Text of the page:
JBStrap File Handling

The JBStrap framework comes with a file handling layer. This layer ensures the saving, reading and deletion of files. File names and contents are stored separately and you can store multiple files that have the same name. Another advantage of the layer is that the paths of the files in the FileStore s do not have to be hard-coded, they can be stored in parameters, thus you can easily move files without modifying the code.

The file storing logic can be specified in the FILE_STORE_BASE JBStrap parameter. You need to specify a basic path, that will be used by every FileStore . This path must be specified as an URL string, meaning that the files could be stored on the server’s own file system, external storage, or using a different network location or different server.

You can create a single, or multiple FileStore s. You can assign their own relative paths. These paths are relative to the ones specified in the FILE_STORE_BASE parameter. The relative paths must be specified in plain text format. Every file stored in the FileStore will be stored in the specified location. The files will receive a unique ID, that will be used as its name in the server file system. To access these files, you have to use these IDs, so the storage of these must be handled by the program logic. If the file was created during the saving of a Record, or if the file is stored with the help of a data handling operation, the storing of the file’s meta data is handled by the file storage method, which was specified for the framework (in this case in the FileHandler implementation). This is detailed in the File Storage section.

Specifying a file storing base folder. Every file will be stored in the server’s file system, in the data folder (which itself is in the root folder):
Creating a DATA_FILES FileStore folder, which is found in the server’s filesystem, under the /data/data_files/ path:


The files in the framework are represented by the JBFile class. This class provides the storing of the fields and their metadata. These are stored in an object. The class also provides the file’s basic operations. Every component and file handling supports the use of the JBFile class, instead of the basic java File class. You can access this basic File class, through the JBFile class, if you need it. You can create new files, delete a file, or send a file to another client (downloading the file) through this class as well.


You can create a JBFile in multiple ways. Most of the time, you need to create a JBFile, that has its contents previously made. One such case could be generating a file, when the file contents are already done, and you only want to store it in the FileStore, as a file.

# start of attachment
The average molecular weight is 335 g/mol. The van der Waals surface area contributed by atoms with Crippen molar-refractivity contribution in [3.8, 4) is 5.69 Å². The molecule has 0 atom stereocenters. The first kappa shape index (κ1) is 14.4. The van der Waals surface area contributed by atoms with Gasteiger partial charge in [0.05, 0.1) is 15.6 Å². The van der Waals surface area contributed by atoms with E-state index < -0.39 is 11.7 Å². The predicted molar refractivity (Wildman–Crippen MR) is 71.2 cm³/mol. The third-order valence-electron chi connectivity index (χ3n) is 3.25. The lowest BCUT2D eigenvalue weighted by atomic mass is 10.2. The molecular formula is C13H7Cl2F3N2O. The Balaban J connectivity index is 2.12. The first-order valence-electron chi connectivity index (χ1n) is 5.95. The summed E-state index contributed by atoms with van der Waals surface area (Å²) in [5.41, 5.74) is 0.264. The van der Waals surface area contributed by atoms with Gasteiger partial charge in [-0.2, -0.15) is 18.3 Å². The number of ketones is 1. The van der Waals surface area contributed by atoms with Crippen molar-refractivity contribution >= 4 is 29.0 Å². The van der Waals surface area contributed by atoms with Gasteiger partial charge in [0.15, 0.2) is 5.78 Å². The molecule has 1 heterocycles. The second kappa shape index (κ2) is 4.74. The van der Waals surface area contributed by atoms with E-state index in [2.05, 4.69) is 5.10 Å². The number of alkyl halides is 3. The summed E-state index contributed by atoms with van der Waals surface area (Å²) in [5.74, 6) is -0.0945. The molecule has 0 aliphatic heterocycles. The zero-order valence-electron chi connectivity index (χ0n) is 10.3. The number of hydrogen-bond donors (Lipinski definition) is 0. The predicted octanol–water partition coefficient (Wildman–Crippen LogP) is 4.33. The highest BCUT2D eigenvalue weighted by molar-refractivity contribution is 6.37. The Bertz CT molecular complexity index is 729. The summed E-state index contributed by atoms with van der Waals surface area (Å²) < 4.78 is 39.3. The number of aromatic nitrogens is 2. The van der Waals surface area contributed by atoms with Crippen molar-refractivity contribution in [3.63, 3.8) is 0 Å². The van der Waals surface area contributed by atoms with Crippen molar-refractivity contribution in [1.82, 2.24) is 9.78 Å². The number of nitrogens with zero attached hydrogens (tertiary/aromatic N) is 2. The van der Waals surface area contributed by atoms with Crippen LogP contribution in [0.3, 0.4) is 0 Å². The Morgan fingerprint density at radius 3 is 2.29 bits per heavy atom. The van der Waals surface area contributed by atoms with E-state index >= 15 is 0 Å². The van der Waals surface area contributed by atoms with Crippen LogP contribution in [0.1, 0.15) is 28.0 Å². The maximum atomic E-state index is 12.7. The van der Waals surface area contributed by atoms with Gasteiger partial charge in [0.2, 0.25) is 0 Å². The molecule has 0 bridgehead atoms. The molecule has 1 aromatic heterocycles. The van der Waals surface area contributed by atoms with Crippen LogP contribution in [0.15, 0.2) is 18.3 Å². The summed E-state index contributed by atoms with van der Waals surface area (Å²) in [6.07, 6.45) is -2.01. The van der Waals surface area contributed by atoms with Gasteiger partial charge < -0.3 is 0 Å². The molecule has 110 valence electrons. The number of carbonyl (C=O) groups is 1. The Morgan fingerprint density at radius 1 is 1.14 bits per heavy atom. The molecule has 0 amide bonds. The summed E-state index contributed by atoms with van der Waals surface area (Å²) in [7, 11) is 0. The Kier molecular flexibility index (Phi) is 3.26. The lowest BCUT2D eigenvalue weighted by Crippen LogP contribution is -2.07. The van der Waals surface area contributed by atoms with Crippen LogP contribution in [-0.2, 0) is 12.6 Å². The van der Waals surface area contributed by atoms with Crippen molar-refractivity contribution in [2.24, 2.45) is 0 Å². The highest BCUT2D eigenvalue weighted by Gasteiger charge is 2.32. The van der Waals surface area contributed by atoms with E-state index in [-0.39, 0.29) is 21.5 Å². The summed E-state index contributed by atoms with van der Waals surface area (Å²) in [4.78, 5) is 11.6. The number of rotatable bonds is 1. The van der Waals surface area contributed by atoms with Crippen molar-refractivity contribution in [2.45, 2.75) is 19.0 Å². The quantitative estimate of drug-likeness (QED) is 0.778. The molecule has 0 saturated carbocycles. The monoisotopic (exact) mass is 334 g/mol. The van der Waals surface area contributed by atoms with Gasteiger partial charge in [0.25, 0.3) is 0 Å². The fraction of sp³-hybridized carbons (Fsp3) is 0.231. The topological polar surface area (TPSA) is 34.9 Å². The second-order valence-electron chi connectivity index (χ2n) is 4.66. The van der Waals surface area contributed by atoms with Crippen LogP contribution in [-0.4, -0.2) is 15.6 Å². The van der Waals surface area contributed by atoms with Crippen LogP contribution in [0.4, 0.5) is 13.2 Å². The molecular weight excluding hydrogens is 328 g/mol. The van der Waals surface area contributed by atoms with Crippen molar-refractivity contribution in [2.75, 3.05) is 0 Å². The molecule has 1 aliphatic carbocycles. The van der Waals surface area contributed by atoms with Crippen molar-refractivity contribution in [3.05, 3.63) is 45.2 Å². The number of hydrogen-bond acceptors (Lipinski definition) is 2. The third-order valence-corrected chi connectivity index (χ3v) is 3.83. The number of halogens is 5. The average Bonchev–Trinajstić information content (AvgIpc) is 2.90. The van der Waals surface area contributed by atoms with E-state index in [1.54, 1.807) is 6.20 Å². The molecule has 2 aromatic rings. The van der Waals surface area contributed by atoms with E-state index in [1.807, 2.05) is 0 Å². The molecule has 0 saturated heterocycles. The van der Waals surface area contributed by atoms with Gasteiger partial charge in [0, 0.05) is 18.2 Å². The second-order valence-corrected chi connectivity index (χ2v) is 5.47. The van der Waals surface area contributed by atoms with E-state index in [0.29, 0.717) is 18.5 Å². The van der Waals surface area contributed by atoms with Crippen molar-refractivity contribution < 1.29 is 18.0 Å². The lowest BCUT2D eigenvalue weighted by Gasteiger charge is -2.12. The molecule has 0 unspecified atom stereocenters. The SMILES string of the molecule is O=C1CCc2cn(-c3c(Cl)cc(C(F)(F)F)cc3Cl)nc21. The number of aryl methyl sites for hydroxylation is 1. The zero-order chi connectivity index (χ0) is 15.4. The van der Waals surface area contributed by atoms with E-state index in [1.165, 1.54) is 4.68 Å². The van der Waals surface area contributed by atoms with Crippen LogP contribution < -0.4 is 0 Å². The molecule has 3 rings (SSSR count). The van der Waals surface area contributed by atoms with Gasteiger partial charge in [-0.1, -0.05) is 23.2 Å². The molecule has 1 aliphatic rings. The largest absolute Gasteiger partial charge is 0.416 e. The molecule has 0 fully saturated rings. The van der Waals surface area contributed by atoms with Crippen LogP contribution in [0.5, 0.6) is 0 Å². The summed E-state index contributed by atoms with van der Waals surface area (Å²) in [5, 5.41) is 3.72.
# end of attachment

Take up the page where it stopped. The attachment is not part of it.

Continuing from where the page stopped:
Creating a JBFile, based on the contents of a String variable, and storing it in the ‘myFileStore’ File store. The file will be named ‘example.txt’:

You can also create files in any custom way, you only must be able to give its contents, in a byte array, to the JBFile class. For example, you want to place an existing file to the FileStore (copying it), then you have to do the following:

Copying a file in the ‘myFileStore’ FileStore:

If you created a JBFile previously, or if a component has a JBfile, you can easily store them in the FileStore, by using the store method. The file will be saved to the FileStore, that was specified in the JBFile class.

Storing an existing JBFile in the specified FileStore:

If you have a JBFile class, which was read from a FileStore, the file can be downloaded by a client, meaning that the user’s browser will start to download the file:

Downloading the file to the specified client:

You can also delete a file by using the delete method. The file’s meta data will still be available in the JBFile class, but the physical file itself will be deleted. This cannot be undone.

Deleting a JBFile:

Using the JBFile class, you can specify the exact file size, in bytes, or in human readable format. This latter means that the file size will be returned with the proper unit, in a textual form, that can be read easily by humans.

  • If the file is smaller than 1 kilobyte, the file size will be displayed in bytes: 324 byte
  • If it is between 1 kilobyte and 1 megabyte, the file size will be in kilobytes: 34 KByte
  • If it is between 1 megabyte and 1 gigabyte, the file size will be in megabytes: 52 MByte
  • If it is between 1 gigabyte and 1 terabyte, the file size will be in gigabytes: 76 GByte
  • If it is more than one terabyte, it will be in terabytes: 56 TByte
Getting the exact size of a file:
Getting the file size in a human readable format:

You can also get the file’s contents and metadata from the JBFile class:

Reading the contents of a file:
Getting the Java File object from the JBFile object:
Getting the name of a file:
Getting the file’s unique ID:
Getting the FileStore, that has the file stored: